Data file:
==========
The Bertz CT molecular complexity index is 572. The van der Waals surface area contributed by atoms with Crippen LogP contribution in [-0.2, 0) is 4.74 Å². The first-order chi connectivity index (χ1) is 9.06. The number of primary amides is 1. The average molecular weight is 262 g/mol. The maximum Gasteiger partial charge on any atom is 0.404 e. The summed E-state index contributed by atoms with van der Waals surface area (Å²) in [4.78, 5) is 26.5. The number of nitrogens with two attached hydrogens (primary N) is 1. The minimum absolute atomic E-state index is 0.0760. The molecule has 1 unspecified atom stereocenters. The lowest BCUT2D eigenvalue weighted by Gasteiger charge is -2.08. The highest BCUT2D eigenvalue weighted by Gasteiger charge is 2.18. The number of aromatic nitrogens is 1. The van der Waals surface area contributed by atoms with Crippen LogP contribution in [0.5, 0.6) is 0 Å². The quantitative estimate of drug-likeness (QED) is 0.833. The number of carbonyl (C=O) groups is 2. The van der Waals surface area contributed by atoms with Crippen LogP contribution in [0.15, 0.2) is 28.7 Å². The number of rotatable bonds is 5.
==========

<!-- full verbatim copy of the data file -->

The Bertz CT molecular complexity index is 572. The van der Waals surface area contributed by atoms with Crippen LogP contribution in [-0.2, 0) is 4.74 Å². The first-order chi connectivity index (χ1) is 9.06. The number of primary amides is 1. The average molecular weight is 262 g/mol. The maximum Gasteiger partial charge on any atom is 0.404 e. The summed E-state index contributed by atoms with van der Waals surface area (Å²) in [4.78, 5) is 26.5. The number of nitrogens with two attached hydrogens (primary N) is 1. The minimum absolute atomic E-state index is 0.0760. The molecule has 1 unspecified atom stereocenters. The lowest BCUT2D eigenvalue weighted by Gasteiger charge is -2.08. The highest BCUT2D eigenvalue weighted by Gasteiger charge is 2.18. The number of aromatic nitrogens is 1. The van der Waals surface area contributed by atoms with Crippen LogP contribution in [0.5, 0.6) is 0 Å². The quantitative estimate of drug-likeness (QED) is 0.833. The number of carbonyl (C=O) groups is 2. The van der Waals surface area contributed by atoms with Crippen LogP contribution in [0.15, 0.2) is 28.7 Å². The number of rotatable bonds is 5.